New Survey Reveals that Drivers Don’t Always Practice what They Preach
It appears that many US drivers live by the maxim, “Do as I say, not as I do.” According to the recently-released results of a survey conducted by the AAA Foundation for Traffic Safety, many drivers recognize how unsafe certain behaviors are, but continue to practice them all the same.
The survey was conducted online between August 25 and September 6, 2016, and gathered the responses of 2,511 individuals who stated that they had driven at least once in the past 30 days. The survey asked drivers about their opinions on a broad array of driving behaviors, including distracted driving, aggressive driving, drug- and alcohol-impaired driving, and drowsy driving, as well as to what extent they’d engaged in such behaviors.
In reviewing the results of the survey, it is unsurprising that fatalities on the road have been on the increase for the past two years. The results of the survey showed that, while many drivers understood the risks of poor driving habits, and even felt threatened by those habits when undertaken by other drivers, they still practiced these dangerous behaviors themselves. For example, 70% of all drivers disapprove of hand-held use of a cell phone while driving, and 42% would even support a ban on hands-free cell phone use while behind the wheel. That said, over 66% of all drivers reported that, in the past month, they had talked on their cell phone while driving, and nearly a third of drivers reported that they talked on their phone frequently.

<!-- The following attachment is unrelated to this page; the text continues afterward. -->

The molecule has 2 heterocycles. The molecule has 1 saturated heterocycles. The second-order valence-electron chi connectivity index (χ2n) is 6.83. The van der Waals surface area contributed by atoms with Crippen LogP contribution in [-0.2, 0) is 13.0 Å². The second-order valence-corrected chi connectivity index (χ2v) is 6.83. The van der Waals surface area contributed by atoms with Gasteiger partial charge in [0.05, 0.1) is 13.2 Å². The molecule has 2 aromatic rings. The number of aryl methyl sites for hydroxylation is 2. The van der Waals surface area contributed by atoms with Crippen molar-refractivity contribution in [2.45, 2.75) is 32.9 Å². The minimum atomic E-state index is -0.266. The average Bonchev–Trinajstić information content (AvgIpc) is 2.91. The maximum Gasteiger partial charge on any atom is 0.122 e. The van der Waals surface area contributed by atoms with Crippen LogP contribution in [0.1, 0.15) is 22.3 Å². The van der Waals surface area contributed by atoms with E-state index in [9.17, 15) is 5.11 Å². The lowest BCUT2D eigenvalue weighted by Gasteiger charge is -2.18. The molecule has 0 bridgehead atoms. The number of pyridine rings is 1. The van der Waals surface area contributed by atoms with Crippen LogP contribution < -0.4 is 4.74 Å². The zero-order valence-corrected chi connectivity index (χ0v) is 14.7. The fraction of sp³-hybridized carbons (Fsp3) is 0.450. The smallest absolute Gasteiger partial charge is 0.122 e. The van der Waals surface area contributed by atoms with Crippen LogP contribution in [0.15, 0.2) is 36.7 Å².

Despite the fact that 80% of all drivers considered texting or emailing while driving a serious threat to their safety, 40% of all drivers reported having read a text or email from behind the wheel within the past month, and 31% admitted to having themselves typed a text or email from behind the wheel. Survey participants agreed almost universally that driving under the influence wasn’t safe, but over 12% admitted that they drove when they thought they may have been near the legal blood alcohol limit in the past year, with over 2% admitting they’d done so in the past month.
Of all the demographic groups included in the survey, the group with the worst self-reported safety habits were young Millennials between ages 19 and 24. This was the group most likely to admit having sent or read a text while driving, as well as the most likely to approve of texting while driving, and least likely to be in favor of tougher laws on distracted driving.
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